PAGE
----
Health Care - NOT

 

Our health care system is broken and the Doctors in Washington have no idea what the correct prescription should be. Yes, sad but true. The debate that is raging among Democrats and Republicans is literally too little and too late.

For decades now our health care system has been slowly grinding to a halt. Doctors no longer adhere to the Hippocratic oath that all Doctors take. The goal of most Doctors now has nothing to do with healing. It has everything to do with getting the most money out of a client. Most Doctors no longer get a thrill from curing a disease. The thrill comes from seeing their bank account grow.

Much of the debate we are seeing now centers on end of life care. The truth is that for decades now the law has been leaning towards the humane elimination of the elderly, the disabled and homeless.

What a lot of people don’t realize is that there are already several laws on the books that reward Doctors that counsel (push) the elderly into hospice care. Still another law makes it a federal crime for a Doctor to recommend a treatment to an elderly client that is not covered by medicare.

Under current medicare rules a Doctor that puts a client into hospice care is rewarded through higher fee reimbursement. This means that any Doctor that can convince a client to accept palliative care as opposed to curative care will in the end receive a greater reimbursement from the government.

Furthermore, the government has decided that if a procedure is not on the medicare list then a Doctor cannot recommend it, even if the client is willing to pay for it from his own pocket! Doctors that treat the elderly must always be on guard not to cross this line. For instance, if the Doctor tells an elderly client that a new treatment is available but medicare will not pay for it, then the Doctor has just committed a federal crime.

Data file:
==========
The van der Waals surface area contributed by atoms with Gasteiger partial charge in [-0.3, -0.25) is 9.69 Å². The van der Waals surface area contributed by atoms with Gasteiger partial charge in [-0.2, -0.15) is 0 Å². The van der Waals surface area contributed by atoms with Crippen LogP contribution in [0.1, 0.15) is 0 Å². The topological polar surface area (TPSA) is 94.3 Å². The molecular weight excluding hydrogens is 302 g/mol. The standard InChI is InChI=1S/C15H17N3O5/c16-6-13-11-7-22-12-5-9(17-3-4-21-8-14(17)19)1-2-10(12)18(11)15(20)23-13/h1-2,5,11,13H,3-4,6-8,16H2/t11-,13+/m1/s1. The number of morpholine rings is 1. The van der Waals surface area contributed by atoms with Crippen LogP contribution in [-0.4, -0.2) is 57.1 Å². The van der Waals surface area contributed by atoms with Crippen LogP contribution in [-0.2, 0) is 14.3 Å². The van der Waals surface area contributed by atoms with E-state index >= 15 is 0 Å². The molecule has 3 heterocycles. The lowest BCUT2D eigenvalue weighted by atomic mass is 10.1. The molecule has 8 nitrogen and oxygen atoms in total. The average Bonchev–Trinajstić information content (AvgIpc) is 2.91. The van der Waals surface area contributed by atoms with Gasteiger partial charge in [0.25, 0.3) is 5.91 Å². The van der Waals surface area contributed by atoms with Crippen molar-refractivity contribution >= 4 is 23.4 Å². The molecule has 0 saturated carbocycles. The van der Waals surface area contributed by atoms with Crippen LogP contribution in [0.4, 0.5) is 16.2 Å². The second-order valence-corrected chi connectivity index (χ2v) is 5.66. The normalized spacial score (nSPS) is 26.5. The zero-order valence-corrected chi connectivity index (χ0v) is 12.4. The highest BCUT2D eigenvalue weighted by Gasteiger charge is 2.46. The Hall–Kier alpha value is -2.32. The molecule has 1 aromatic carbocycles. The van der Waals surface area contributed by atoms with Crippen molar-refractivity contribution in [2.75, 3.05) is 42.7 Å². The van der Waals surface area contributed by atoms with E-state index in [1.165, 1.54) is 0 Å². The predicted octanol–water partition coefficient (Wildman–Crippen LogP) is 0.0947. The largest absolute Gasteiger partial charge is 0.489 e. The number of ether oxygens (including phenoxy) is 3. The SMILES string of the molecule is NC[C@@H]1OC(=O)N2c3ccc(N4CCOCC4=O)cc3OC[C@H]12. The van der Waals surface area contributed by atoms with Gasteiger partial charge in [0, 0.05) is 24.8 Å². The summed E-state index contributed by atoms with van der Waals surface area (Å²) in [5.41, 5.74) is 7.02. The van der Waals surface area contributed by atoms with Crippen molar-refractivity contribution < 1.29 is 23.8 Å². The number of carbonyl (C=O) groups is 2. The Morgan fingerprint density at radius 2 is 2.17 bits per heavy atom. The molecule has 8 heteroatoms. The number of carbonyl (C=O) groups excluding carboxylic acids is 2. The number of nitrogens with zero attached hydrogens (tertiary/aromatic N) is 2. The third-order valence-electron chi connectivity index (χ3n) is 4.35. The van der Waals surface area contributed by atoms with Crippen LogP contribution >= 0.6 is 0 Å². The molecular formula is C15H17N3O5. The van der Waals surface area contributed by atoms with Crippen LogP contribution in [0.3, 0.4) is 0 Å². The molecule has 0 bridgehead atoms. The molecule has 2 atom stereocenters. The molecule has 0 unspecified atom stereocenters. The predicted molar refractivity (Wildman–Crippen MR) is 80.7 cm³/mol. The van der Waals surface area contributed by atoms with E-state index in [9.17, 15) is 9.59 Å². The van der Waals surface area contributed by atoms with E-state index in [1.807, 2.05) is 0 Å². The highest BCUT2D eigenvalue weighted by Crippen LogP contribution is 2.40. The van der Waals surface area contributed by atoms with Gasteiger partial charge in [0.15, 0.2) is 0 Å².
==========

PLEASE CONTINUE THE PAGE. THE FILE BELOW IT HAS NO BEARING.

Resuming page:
Exactly where does all this fit into our great society? Well, the great thinkers in Washington have hit upon a universal truth. The planet earth has finite resources. The human population cannot continue to grow unchecked. It is therefore in the best interest of society for our elderly, homeless and disabled to accept their early demise from this earth.

We are starting to see this attitude all across the nation and the world. Politicians in Washington and in State offices no longer represent the masses. First they ask, “What’s in it for me?”. Then if they stand to gain, they will act.

We are seeing this attitude from the top to the bottom. Children no longer want to be responsible for their parents. Their attitude is “You had your life now let me have mine“.

What we are seeing is the beginning of resource acquisition wars among groups that would have never thought of fighting for a resource. Families, neighborhoods, cities, states and nations will soon have to compete for resources from the earth.

Out in west Texas a small troop of monkeys were placed into a small area. At first the troop grew and prospered. But as the troop grew in numbers they used up the earth’s resource. Soon there was no more grass. The waters became polluted. The trees started dying off. Soon the monkeys were fighting among themselves. They fought over the only shade left. They fought over a small patch of grass. They fought over the water. In short they fought over scarce resourced.